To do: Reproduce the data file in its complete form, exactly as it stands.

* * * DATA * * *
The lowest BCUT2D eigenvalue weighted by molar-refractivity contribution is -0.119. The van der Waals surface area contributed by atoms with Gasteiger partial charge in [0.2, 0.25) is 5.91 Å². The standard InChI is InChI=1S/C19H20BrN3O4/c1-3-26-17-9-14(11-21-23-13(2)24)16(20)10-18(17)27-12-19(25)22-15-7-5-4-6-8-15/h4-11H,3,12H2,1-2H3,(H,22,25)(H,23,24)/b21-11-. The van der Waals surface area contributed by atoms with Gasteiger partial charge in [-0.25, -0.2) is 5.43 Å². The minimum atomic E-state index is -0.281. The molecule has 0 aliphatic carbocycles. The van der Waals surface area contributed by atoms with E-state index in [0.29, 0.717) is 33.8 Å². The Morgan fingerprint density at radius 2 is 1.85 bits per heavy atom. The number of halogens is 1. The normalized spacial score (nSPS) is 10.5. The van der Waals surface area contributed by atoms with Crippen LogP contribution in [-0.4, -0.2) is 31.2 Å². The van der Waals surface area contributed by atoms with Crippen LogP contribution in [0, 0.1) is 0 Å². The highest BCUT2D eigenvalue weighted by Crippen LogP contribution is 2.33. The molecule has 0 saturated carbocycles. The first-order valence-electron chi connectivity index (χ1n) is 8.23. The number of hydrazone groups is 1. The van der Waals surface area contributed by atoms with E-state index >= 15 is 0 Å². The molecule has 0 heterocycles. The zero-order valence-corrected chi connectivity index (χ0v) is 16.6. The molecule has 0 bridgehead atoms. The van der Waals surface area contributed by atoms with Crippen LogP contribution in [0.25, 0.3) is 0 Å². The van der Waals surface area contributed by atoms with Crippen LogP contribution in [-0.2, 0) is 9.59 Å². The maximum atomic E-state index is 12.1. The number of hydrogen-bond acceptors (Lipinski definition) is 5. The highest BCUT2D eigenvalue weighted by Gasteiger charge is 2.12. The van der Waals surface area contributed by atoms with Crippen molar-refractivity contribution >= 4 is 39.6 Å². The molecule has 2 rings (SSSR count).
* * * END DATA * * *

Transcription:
The lowest BCUT2D eigenvalue weighted by molar-refractivity contribution is -0.119. The van der Waals surface area contributed by atoms with Gasteiger partial charge in [0.2, 0.25) is 5.91 Å². The standard InChI is InChI=1S/C19H20BrN3O4/c1-3-26-17-9-14(11-21-23-13(2)24)16(20)10-18(17)27-12-19(25)22-15-7-5-4-6-8-15/h4-11H,3,12H2,1-2H3,(H,22,25)(H,23,24)/b21-11-. The van der Waals surface area contributed by atoms with Gasteiger partial charge in [-0.25, -0.2) is 5.43 Å². The minimum atomic E-state index is -0.281. The molecule has 0 aliphatic carbocycles. The van der Waals surface area contributed by atoms with E-state index in [0.29, 0.717) is 33.8 Å². The Morgan fingerprint density at radius 2 is 1.85 bits per heavy atom. The number of halogens is 1. The normalized spacial score (nSPS) is 10.5. The van der Waals surface area contributed by atoms with Crippen LogP contribution in [-0.4, -0.2) is 31.2 Å². The van der Waals surface area contributed by atoms with Crippen LogP contribution in [0, 0.1) is 0 Å². The highest BCUT2D eigenvalue weighted by Crippen LogP contribution is 2.33. The molecule has 0 saturated carbocycles. The first-order valence-electron chi connectivity index (χ1n) is 8.23. The number of hydrazone groups is 1. The van der Waals surface area contributed by atoms with E-state index >= 15 is 0 Å². The molecule has 0 heterocycles. The zero-order valence-corrected chi connectivity index (χ0v) is 16.6. The molecule has 0 bridgehead atoms. The van der Waals surface area contributed by atoms with Crippen LogP contribution in [0.25, 0.3) is 0 Å². The van der Waals surface area contributed by atoms with Crippen LogP contribution in [-0.2, 0) is 9.59 Å². The maximum atomic E-state index is 12.1. The number of hydrogen-bond acceptors (Lipinski definition) is 5. The highest BCUT2D eigenvalue weighted by Gasteiger charge is 2.12. The van der Waals surface area contributed by atoms with Crippen molar-refractivity contribution >= 4 is 39.6 Å². The molecule has 2 rings (SSSR count).